# OpenPilot Autonomous Driving Stack

A long while back, I played around with a comma.ai Panda OBD-II Dongle which is an inexpensive vehicle CAN bus interface designed to perform basic self-driving functionality using only an RGB camera and lightweight processor, both mounted behind the rear view mirror. My goal was to understand comma.ai’s open-source “OpenPilot” codebase both as an intro to a basic self-driving control stack and to eventually (hopefully) use the Panda dongle either with OpenPilot or custom software to do some simple autonomous control, ideally with the inclusion of imaging radar. I didn’t quite get that far due to shifting priorities, but I took some notes that I might as well post now that I’m looking back over them. I hope it helps someone somehow!

# OpenPilot

The OpenPilot project is an open-source autonomous driving platform designed for comma.ai’s products (Panda OBD-II Dongle and EON processor). It contains python code for doing everything from interpreting CAN messages for different car types to performing model predictive control using a combination of sensors. For a very simple but useful overview of the project, check out this article from an OpenPilot contributor.

Unfortunately, it is written specifically for the EON hardware/architecture and thus has dependencies which were not easily resolvable on an Ubuntu system (I also tried a Docker container but still couldn’t use it). While it may be possible to isolate certain functionality, we can also just use the project as a guide for implementing our own versions of specific modules. For example, in our Panda wiki there is information on where to find files related to CAN parsing for our platform.

This page will serve to document some of the higher-level functionality (car modelling, control, sensor fusion etc) as needed.

## Package Structure

The OpenPilot package has the following structure. At the top level are a number of different libraries on which the self-driving functionality, found in openpilot/selfdrive, depend on. These include eg the panda module for CAN communication, opendbc for DBC parsing and so on.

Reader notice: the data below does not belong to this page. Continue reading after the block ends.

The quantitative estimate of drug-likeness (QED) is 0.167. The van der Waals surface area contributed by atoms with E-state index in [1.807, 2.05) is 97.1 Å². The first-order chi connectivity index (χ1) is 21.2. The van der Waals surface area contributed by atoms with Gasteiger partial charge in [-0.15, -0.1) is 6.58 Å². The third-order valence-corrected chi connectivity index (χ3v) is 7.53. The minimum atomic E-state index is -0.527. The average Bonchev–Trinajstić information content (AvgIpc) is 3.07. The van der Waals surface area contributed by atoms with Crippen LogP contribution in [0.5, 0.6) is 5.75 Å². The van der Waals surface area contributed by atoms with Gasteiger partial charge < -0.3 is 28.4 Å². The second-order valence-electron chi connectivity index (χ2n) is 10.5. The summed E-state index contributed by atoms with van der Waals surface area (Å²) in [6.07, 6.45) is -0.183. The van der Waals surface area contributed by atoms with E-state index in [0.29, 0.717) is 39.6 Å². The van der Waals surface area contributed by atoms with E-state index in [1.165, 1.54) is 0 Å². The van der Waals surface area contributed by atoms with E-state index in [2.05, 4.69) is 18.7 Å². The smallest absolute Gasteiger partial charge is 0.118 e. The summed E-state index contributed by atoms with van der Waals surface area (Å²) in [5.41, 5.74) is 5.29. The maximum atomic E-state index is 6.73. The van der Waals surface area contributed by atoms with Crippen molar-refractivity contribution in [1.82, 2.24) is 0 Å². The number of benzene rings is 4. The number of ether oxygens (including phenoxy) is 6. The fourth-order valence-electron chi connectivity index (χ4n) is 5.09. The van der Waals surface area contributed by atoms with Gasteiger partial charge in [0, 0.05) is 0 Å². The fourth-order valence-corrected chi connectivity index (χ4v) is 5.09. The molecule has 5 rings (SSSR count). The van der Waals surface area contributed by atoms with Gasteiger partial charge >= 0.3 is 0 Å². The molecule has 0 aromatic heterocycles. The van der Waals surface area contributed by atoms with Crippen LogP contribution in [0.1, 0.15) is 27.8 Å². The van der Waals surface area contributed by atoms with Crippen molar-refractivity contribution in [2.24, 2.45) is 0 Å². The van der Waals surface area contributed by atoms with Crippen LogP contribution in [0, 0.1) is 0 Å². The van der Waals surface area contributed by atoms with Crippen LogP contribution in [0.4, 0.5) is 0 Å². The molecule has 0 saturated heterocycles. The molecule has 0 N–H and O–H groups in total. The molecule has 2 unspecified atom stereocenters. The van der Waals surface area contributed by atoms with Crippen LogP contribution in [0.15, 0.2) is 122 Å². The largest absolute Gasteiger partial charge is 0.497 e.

### Controls

Within the selfdrive subpackage are different subsubpackages handling different aspects of self driving functionality. Vehicle models and control algorithms which use these models are found in the controls package, with controlsd.py implementing high-level control using the rest of the controls library.

The main control loop is set to run in a thread at 100Hz. Let’s take a closer look at what it’s doing:

def controlsd_thread(gctx=None, rate=100, default_bias=0.):
gc.disable()

# start the loop
set_realtime_priority(3)

context = zmq.Context()
params = Params()

# Pub Sockets
live100 = messaging.pub_sock(context, service_list['live100'].port)
carstate = messaging.pub_sock(context, service_list['carState'].port)
carcontrol = messaging.pub_sock(context, service_list['carControl'].port)
livempc = messaging.pub_sock(context, service_list['liveMpc'].port)

is_metric = params.get("IsMetric") == "1"
passive = params.get("Passive") != "0"

# No sendcan if passive
if not passive:
sendcan = messaging.pub_sock(context, service_list['sendcan'].port)
else:
sendcan = None

# Sub sockets
poller = zmq.Poller()
thermal = messaging.sub_sock(context, service_list['thermal'].port, conflate=True, poller=poller)
health = messaging.sub_sock(context, service_list['health'].port, conflate=True, poller=poller)
cal = messaging.sub_sock(context, service_list['liveCalibration'].port, conflate=True, poller=poller)
driver_monitor = messaging.sub_sock(context, service_list['driverMonitoring'].port, conflate=True, poller=poller)
gps_location = messaging.sub_sock(context, service_list['gpsLocationExternal'].port, conflate=True, poller=poller)
logcan = messaging.sub_sock(context, service_list['can'].port)


First, it creates communication sockets using messaging.py which is a simple wrapper for ZeroMQ distributed messaging using Cap’n Proto for serialization of python objects (see eg car.capnp to understand how serialization is implemented for car-related data structures).

  CC = car.CarControl.new_message()
CI, CP = get_car(logcan, sendcan, 1.0 if passive else None)

if CI is None:
raise Exception("unsupported car")

# if stock camera is connected, then force passive behavior
if not CP.enableCamera:
passive = True
sendcan = None

if passive:
CP.safetyModel = car.CarParams.SafetyModels.noOutput

# Get FCW toggle from settings
fcw_enabled = params.get("IsFcwEnabled") == "1"
geofence = None


The serialization of a CarControl capnp structure is used to send car commands which are computed in the remainder of the thread loop. The car package is also used here to get a car information object through a generic interface defined by carhelpers.py. This return a car interface and car parameters objects which store physical parameters, settings etc.